Math students who prefer competition do a good job of creating it for themselves, writes author-educator Jerry Burkhart. On the other hand, kids who prefer collaboration and reflection need teachers to create an environment that supports their mathematical learning.
Is it time for science fairs to make way for STEM fairs? Anne Jolly takes a close look at traditional fairs – the drain on time, equity issues, questionable competition, and curriculum disconnect – arguing that STEM team activities offer a more purposeful fair framework.
We know adolescents read far less than younger children. Classroom practices often don’t help, writes ELA teacher Cheryl Mizerny. By discarding strict regimes, she says, educators can increase the love of reading among tweens and teens and put the joy back into books.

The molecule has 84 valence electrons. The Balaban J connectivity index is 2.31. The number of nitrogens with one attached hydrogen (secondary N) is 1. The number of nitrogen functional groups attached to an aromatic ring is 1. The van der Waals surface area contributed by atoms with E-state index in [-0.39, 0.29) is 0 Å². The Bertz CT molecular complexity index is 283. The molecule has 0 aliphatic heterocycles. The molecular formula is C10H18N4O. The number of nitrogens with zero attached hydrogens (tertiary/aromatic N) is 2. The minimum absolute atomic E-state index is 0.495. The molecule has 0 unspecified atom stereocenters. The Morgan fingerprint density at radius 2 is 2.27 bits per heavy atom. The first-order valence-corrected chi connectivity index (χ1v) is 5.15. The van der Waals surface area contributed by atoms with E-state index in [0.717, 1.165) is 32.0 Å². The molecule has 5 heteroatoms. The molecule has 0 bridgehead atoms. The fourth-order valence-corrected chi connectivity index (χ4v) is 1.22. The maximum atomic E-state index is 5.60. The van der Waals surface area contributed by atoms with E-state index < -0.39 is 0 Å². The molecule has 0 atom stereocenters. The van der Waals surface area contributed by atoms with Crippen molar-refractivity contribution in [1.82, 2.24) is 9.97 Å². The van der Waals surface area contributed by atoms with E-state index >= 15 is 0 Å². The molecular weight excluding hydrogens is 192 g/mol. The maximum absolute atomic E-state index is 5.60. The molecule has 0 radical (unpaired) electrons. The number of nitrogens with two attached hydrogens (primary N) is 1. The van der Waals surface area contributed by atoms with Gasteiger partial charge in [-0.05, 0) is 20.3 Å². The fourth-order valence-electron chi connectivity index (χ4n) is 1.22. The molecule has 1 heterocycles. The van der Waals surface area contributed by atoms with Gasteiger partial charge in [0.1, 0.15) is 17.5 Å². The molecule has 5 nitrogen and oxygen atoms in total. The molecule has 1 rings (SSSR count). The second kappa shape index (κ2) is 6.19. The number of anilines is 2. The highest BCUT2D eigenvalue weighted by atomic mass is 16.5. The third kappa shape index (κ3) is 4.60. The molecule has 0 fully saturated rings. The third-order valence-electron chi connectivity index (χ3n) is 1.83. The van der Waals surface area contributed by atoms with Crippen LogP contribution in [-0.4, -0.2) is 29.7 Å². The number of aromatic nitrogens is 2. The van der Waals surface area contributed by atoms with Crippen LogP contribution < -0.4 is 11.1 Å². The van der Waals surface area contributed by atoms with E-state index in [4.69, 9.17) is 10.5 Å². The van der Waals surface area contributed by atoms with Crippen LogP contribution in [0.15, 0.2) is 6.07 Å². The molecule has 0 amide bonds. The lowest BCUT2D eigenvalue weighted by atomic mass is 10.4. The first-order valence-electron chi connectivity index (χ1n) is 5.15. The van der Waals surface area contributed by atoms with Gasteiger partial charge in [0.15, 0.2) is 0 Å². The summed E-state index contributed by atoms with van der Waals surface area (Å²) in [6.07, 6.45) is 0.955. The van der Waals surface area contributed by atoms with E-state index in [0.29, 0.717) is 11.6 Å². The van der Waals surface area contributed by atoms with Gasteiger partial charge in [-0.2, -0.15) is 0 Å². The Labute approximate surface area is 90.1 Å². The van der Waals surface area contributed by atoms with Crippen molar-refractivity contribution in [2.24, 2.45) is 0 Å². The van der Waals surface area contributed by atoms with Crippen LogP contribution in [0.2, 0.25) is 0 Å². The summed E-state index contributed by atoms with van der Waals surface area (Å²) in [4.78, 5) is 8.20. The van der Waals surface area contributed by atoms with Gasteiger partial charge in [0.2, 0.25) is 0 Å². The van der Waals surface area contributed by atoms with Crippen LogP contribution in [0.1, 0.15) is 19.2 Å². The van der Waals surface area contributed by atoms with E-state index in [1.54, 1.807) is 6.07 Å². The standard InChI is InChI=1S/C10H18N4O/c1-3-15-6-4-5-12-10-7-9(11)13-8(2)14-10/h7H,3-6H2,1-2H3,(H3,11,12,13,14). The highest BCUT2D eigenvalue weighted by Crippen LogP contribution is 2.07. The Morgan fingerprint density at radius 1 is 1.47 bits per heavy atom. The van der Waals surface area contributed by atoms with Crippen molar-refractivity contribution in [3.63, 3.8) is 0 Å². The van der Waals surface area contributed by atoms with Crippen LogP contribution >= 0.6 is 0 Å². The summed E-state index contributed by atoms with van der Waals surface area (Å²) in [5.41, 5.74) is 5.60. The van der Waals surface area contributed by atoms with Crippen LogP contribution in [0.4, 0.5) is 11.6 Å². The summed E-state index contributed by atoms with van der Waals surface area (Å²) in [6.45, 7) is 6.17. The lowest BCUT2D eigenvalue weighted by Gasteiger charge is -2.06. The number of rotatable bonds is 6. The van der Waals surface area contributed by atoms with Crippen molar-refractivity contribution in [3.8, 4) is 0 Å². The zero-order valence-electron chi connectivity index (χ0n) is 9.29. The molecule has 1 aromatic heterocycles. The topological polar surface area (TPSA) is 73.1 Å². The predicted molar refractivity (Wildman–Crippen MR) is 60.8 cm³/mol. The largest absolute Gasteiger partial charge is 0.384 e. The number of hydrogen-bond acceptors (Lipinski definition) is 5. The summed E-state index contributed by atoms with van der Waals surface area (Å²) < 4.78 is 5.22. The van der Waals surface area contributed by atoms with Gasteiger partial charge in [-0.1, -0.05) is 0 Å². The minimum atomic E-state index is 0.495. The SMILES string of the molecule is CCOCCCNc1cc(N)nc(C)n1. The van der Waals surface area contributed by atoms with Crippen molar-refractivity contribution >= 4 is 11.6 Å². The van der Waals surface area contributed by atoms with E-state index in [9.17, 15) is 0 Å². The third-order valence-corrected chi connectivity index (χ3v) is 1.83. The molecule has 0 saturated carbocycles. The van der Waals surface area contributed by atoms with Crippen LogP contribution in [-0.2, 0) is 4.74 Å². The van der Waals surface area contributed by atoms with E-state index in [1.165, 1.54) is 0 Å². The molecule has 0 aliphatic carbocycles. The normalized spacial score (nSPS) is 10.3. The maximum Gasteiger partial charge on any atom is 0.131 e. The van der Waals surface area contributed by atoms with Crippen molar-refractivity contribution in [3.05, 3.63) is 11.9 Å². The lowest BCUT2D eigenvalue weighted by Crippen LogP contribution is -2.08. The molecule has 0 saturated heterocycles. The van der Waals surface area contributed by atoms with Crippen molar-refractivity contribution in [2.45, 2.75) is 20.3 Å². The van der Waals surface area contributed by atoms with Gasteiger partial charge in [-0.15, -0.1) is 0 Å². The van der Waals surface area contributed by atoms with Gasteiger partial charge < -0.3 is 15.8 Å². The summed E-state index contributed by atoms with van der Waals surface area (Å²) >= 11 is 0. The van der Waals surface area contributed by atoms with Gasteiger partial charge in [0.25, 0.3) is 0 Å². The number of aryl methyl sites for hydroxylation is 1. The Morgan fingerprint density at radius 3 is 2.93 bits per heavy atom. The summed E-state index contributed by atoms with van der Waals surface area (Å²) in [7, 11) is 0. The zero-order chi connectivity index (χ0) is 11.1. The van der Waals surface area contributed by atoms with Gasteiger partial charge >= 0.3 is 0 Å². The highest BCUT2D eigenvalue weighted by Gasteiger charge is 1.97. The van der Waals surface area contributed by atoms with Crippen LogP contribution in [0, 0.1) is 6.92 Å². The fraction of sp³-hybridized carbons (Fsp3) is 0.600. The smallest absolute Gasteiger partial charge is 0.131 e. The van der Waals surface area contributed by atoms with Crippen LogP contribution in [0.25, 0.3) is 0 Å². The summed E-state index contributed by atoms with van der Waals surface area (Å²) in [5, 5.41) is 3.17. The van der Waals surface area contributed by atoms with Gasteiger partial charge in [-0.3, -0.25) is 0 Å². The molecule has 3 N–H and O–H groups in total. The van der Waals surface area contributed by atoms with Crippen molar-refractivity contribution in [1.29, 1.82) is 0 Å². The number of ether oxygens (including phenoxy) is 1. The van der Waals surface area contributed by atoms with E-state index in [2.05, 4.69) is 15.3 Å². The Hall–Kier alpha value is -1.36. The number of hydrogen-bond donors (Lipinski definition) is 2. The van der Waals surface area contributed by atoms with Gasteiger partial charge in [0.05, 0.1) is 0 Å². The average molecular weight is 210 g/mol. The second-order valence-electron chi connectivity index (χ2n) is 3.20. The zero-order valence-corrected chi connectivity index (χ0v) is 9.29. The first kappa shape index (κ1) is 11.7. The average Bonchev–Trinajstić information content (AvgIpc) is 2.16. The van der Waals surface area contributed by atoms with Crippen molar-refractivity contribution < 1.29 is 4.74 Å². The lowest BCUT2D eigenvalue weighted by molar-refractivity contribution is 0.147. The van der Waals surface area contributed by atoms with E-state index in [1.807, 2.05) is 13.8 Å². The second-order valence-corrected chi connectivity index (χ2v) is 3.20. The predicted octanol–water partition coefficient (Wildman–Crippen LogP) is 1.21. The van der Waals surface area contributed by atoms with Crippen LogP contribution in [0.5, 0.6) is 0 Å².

Noting the barrage of criticism educators face from beyond the classroom, Cheryl Mizerny recommends that teachers across the generations unite to build the profession through full collaboration, rejecting the current widespread stereotyping of rookies and veterans.
Instead of just saying “study your vocabulary,” Amber Chandler is trying out Quizlet Live, an online team-based game that has students begging for more. She says the easy tech tool promotes collaborative competition, meets SEL needs, and requires little extra work.
Whitewater rafting with 6th graders puts plenty of excitement into Experiential Learning. Just back from the river, Kevin Hodgson describes sharing the 10-mile stretch of “instructional space” with 75 kids. A must-read for anyone planning such a trip!